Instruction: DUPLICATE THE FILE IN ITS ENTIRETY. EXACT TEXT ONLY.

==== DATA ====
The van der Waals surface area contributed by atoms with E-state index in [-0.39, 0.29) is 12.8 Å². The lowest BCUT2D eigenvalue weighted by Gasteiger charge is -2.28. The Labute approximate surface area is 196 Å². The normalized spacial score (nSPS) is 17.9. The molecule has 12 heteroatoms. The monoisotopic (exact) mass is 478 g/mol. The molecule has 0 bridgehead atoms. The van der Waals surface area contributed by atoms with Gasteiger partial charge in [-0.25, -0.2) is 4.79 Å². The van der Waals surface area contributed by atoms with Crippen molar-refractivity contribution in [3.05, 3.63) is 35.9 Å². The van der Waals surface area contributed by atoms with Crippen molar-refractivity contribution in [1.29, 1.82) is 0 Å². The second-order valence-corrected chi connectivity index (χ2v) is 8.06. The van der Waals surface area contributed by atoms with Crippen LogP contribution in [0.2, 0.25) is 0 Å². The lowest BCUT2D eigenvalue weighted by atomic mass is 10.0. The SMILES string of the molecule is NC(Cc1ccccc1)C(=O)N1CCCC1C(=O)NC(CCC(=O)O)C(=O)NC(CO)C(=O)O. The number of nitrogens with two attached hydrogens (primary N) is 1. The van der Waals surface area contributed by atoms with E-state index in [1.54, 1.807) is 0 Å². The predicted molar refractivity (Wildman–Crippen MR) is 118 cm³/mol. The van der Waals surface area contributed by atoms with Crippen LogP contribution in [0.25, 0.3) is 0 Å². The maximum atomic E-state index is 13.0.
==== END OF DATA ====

The van der Waals surface area contributed by atoms with E-state index in [-0.39, 0.29) is 12.8 Å². The lowest BCUT2D eigenvalue weighted by Gasteiger charge is -2.28. The Labute approximate surface area is 196 Å². The normalized spacial score (nSPS) is 17.9. The molecule has 12 heteroatoms. The monoisotopic (exact) mass is 478 g/mol. The molecule has 0 bridgehead atoms. The van der Waals surface area contributed by atoms with Gasteiger partial charge in [-0.25, -0.2) is 4.79 Å². The van der Waals surface area contributed by atoms with Crippen molar-refractivity contribution in [3.05, 3.63) is 35.9 Å². The van der Waals surface area contributed by atoms with Crippen molar-refractivity contribution in [1.29, 1.82) is 0 Å². The second-order valence-corrected chi connectivity index (χ2v) is 8.06. The van der Waals surface area contributed by atoms with Crippen LogP contribution in [0.2, 0.25) is 0 Å². The lowest BCUT2D eigenvalue weighted by atomic mass is 10.0. The SMILES string of the molecule is NC(Cc1ccccc1)C(=O)N1CCCC1C(=O)NC(CCC(=O)O)C(=O)NC(CO)C(=O)O. The number of nitrogens with two attached hydrogens (primary N) is 1. The van der Waals surface area contributed by atoms with E-state index in [1.54, 1.807) is 0 Å². The predicted molar refractivity (Wildman–Crippen MR) is 118 cm³/mol. The van der Waals surface area contributed by atoms with Crippen LogP contribution in [0.25, 0.3) is 0 Å². The maximum atomic E-state index is 13.0.